Safe haven status driving record deal activity

Core investors remain focused on Germany’s prime property, reports Doug Morrison.

Germany is in the middle of another bumper year of deals as equity investors and debt financiers warm to the country’s status as Europe’s safe haven, despite niggling concerns over the pricing of real estate.

The latest forecast by Savills predicts that commercial real estate investment activity will hit a record €60 billion in 2017 – up from €54 billion in 2016 and comfortably outstripping the previous peak of €58 billion in 2015 (see graph, below).

Matthias Pink, Savills’ head of research in Germany, suggests that investors are balancing long-term demographic and economic trends against the prevailing geopolitical uncertainty across Europe and beyond.

“The conditions favouring investment in German real estate are next to perfect,” he argues. “We have growth in population, a growing economy, low interest rates and a very good lending environment, at least for the core and core-plus segments. Germany is more than ever, probably, perceived as a safe haven.”

Marcus Cieleback, head of research at Patrizia Immobilien, the pan-European investment manager, agrees: “Europe looks quite compelling as a market to investors and if you look at the different countries, Germany is the biggest economy, very stable and has seen solid growth over the years. If you’re an investor trying to get stable returns, then you naturally land into Germany.”

Patrizia played a pivotal role in one of the landmark deals of recent times when, last autumn, acting as investment manager on behalf of South Korean investor Samsung SRA Asset Management, it reportedly agreed to pay €730 million for the Commerzbank Tower in Frankfurt.The deal is due to complete this summer with Commerzbank leasing back Germany’s tallest building.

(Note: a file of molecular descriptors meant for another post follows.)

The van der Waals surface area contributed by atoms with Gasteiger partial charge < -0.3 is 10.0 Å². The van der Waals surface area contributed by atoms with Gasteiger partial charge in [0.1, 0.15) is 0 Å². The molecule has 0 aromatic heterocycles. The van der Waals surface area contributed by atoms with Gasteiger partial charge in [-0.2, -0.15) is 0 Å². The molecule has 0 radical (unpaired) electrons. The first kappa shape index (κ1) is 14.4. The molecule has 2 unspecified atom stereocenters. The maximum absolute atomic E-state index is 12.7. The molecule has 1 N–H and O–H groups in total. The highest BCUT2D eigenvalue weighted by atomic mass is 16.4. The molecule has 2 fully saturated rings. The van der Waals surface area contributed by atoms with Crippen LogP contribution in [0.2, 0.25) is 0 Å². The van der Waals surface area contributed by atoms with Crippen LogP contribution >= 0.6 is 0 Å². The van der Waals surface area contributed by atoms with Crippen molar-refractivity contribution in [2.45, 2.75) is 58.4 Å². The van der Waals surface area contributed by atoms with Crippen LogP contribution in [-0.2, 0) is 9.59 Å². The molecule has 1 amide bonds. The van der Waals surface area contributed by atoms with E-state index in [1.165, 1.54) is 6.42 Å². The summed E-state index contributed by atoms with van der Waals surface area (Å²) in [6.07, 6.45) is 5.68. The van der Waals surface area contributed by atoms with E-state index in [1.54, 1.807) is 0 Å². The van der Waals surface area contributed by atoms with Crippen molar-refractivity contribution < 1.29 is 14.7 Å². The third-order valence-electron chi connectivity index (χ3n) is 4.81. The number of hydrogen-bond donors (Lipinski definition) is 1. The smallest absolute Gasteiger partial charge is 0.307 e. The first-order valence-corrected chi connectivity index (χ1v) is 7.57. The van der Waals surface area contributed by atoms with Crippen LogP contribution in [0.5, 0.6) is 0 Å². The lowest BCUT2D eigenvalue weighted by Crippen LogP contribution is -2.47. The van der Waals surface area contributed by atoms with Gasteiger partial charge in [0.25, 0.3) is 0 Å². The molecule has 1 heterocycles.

Patrizia played a pivotal role in one of the landmark deals of recent times when, last autumn, acting as investment manager on behalf of South Korean investor Samsung SRA Asset Management, it reportedly agreed to pay €730 million for the Commerzbank Tower in Frankfurt.The deal is due to complete this summer with Commerzbank leasing back Germany’s tallest building.

Such deals involving single trophy assets are rare in Germany but, as Pink says, the market is also benefiting because former safe havens elsewhere continue to lose their lustre, not least the UK, where the recent general election has further sapped confidence among investors already shaken by last year’s Brexit vote.

Even Germany’s own election in September is unlikely to derail the investment band- wagon. The Christian Democratic Union is expected to prevail, with Chancellor Angela Merkel regaining momentum after facing fierce criticism last year over her policy on immigration. As Michael Kröger, head of real estate nance international at German bank Helaba, observes, she is also popular among the investment community. “Every election represents uncertainty but I would say of the German election, it is the least uncertainty you can find in Europe, as from today’s point of view,” he says.

Savills’ research highlights “a very full deal pipeline”, suggesting that investors are looking beyond September’s election what- ever the result. What is more, portfolios accounted for 38 percent of the transaction volume in the 12 months to May. This was the highest proportion for five years, reflecting what many consider Germany’s strength – the spread of activity across the ‘Big Seven’ cities of Berlin, Hamburg, Düsseldorf, Cologne, Munich, Frankfurt and Stuttgart. “You don’t have a dominant city like Paris or London so when it comes to Germany, investors believe they can get a diversified portfolio across the big seven cities,” says Cieleback.